The plummeting price of oil and surging U.S. dollar are increasing growth throughout the world, according to the Bloomberg Global Poll.
Three-quarters of responding investors, analysts and traders who are Bloomberg subscribers said oil’s 55 percent plunge since June will spur worldwide expansion. Fifty-eight percent said gains in the dollar against currencies such as the the euro and yen will help more than hurt.
The encouraging perception of two of the most important trends shaping financial markets helps allay concern that cheaper crude reflects a slowing world economy that could be pinched if the greenback keeps rising. Both are likely to be the subject of debate at the World Economic Forum’s annual meetings this week in Davos, Switzerland.
“Practically every industry is a consumer of energy, and the decline in oil has seen the price of a key input decline,” said Graham Davidson, a poll participant and currency trader at National Australia Bank Ltd. in London. “All else equal, it improves corporate profitability, improves consumers’ spending power and will ultimately encourage productive investment.”
Underscoring that view, 72 percent said the oil slide reflects increased supply rather than slumping demand. Even as oil posted its biggest annual decline since 2008, the Organization of Petroleum Exporting Countries resisted calls to cut output and the U.S. pumped at the fastest rate in more than three decades.
Lower energy bills are freeing up cash for consumers and companies to spend more on other goods and services, according to analysts such as Nariman Behravesh, the chief economist at IHS Inc. He estimates the lift to international expansion could be as much as 0.5 percentage points.
“There’s a lot of worries that somehow oil’s plunge is hurting stocks and rattling investors, but in terms of the economic outlook there’s no question it’s a net positive,” said Behravesh, a Davos delegate.
That hasn’t stopped some investors from saying the speed of the decline reflects weakness in the world economy and may deepen the risk of deflation in Europe. The MSCI World Index of stocks has lost about 4 percent since oil began its drop in June as energy producers slashed investment. U.S. retail sales slumped in December, showing consumers may be pocketing their savings.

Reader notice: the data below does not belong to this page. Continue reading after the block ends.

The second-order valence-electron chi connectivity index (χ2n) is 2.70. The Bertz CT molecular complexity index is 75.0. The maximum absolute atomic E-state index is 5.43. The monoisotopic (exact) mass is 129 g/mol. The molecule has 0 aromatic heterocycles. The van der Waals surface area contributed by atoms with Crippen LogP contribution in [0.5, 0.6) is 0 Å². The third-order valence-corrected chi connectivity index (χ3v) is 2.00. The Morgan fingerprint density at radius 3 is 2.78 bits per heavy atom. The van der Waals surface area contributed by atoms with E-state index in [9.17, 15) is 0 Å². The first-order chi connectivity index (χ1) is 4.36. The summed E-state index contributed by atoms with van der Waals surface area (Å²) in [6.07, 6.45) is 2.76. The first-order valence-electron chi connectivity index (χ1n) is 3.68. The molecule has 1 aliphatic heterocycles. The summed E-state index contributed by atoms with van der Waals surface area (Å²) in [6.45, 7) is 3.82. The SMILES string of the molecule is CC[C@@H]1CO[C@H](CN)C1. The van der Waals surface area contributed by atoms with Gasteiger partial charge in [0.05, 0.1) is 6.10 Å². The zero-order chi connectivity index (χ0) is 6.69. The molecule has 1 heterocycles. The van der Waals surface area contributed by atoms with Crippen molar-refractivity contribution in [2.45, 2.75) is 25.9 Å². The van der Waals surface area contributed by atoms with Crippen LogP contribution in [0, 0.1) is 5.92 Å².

Reflecting such pessimism, 19 percent in the poll said the oil slump is curbing growth. One-third said U.S. shale-drilling companies will scale back output quickly enough for OPEC to avoid having to lower its production target this year, while about half said the organization will be forced to act before the end of 2015.
Of those who expected the cartel to act, 58 percent said that was most likely to happen in the second half of the year, with 34 percent predicting a shift before the end of June.
The poll of 481 Bloomberg subscribers was conducted Jan. 14-15 by Selzer & Co., a Des Moines, Iowa-based firm. It has a margin of error of plus or minus 4.5 percentage points.
Turning to the dollar, a majority said its gain will help worldwide growth, reflecting the argument that it will contain inflation in the U.S. and lift Japan and the euro area, which will benefit from weaker currencies.
With the U.S. Federal Reserve preparing to raise interest rates this year and the world’s largest economy picking up speed, the greenback last year rose against all 16 of its major rivals, according to data compiled by Bloomberg. Goldman Sachs Group Inc. and ABN Amro Bank NV are among those predicting the dollar will rise to parity with the euro by the end of 2016.
“Since U.S. domestic demand is growing more strongly than in most of the rest of the world, a rise in the dollar should encourage stronger demand for imported goods and aid growth in the rest of the world,” said Robert Sinche, a strategist at Amherst Pierpont Securities LLC in Stamford,Connecticut, who was among those surveyed.
As with oil, not everyone welcomes the stronger dollar. Thirty percent said it will prove mostly a negative. The Bank for International Settlements has warned that it threatens developing-nation governments and companies, which will have to pay more to service U.S. currency loans and bonds.
“The rising dollar is a difficulty for emerging markets due to their dollar-denominated debt,” said Davidson of National Australia Bank.
By Simon Kennedy